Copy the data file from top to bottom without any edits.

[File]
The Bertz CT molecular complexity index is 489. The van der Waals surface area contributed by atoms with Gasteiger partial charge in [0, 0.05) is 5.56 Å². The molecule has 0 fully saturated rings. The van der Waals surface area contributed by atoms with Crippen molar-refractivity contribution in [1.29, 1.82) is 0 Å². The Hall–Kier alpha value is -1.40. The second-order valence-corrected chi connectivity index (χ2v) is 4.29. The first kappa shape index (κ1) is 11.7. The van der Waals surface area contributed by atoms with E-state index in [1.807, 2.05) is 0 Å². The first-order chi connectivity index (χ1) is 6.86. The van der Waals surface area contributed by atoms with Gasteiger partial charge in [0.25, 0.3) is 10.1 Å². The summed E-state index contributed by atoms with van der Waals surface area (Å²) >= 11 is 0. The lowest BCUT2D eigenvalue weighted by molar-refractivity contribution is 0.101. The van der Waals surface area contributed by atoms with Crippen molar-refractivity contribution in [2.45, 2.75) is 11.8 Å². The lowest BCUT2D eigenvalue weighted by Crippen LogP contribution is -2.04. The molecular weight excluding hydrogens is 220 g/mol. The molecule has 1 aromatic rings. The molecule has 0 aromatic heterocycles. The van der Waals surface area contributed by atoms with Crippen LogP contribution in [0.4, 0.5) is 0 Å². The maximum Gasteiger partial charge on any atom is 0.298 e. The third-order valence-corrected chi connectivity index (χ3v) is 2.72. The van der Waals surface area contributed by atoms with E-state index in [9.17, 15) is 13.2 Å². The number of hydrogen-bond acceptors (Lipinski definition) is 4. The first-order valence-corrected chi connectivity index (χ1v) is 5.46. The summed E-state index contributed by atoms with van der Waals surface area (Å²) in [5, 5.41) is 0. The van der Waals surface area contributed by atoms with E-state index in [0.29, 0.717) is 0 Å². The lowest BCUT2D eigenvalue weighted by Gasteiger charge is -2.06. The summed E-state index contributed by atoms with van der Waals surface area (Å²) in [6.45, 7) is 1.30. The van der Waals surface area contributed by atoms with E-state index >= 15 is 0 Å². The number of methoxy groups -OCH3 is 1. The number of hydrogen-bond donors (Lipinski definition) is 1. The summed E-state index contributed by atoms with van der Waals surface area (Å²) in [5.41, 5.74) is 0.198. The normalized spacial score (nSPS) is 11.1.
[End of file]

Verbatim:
The Bertz CT molecular complexity index is 489. The van der Waals surface area contributed by atoms with Gasteiger partial charge in [0, 0.05) is 5.56 Å². The molecule has 0 fully saturated rings. The van der Waals surface area contributed by atoms with Crippen molar-refractivity contribution in [1.29, 1.82) is 0 Å². The Hall–Kier alpha value is -1.40. The second-order valence-corrected chi connectivity index (χ2v) is 4.29. The first kappa shape index (κ1) is 11.7. The van der Waals surface area contributed by atoms with E-state index in [1.807, 2.05) is 0 Å². The first-order chi connectivity index (χ1) is 6.86. The van der Waals surface area contributed by atoms with Gasteiger partial charge in [0.25, 0.3) is 10.1 Å². The summed E-state index contributed by atoms with van der Waals surface area (Å²) >= 11 is 0. The lowest BCUT2D eigenvalue weighted by molar-refractivity contribution is 0.101. The van der Waals surface area contributed by atoms with Crippen molar-refractivity contribution in [2.45, 2.75) is 11.8 Å². The lowest BCUT2D eigenvalue weighted by Crippen LogP contribution is -2.04. The molecular weight excluding hydrogens is 220 g/mol. The molecule has 1 aromatic rings. The molecule has 0 aromatic heterocycles. The van der Waals surface area contributed by atoms with Crippen LogP contribution in [0.4, 0.5) is 0 Å². The maximum Gasteiger partial charge on any atom is 0.298 e. The third-order valence-corrected chi connectivity index (χ3v) is 2.72. The van der Waals surface area contributed by atoms with E-state index in [9.17, 15) is 13.2 Å². The number of hydrogen-bond acceptors (Lipinski definition) is 4. The first-order valence-corrected chi connectivity index (χ1v) is 5.46. The summed E-state index contributed by atoms with van der Waals surface area (Å²) in [5, 5.41) is 0. The van der Waals surface area contributed by atoms with E-state index in [0.29, 0.717) is 0 Å². The lowest BCUT2D eigenvalue weighted by Gasteiger charge is -2.06. The summed E-state index contributed by atoms with van der Waals surface area (Å²) in [6.45, 7) is 1.30. The van der Waals surface area contributed by atoms with E-state index >= 15 is 0 Å². The number of methoxy groups -OCH3 is 1. The number of hydrogen-bond donors (Lipinski definition) is 1. The summed E-state index contributed by atoms with van der Waals surface area (Å²) in [5.41, 5.74) is 0.198. The normalized spacial score (nSPS) is 11.1.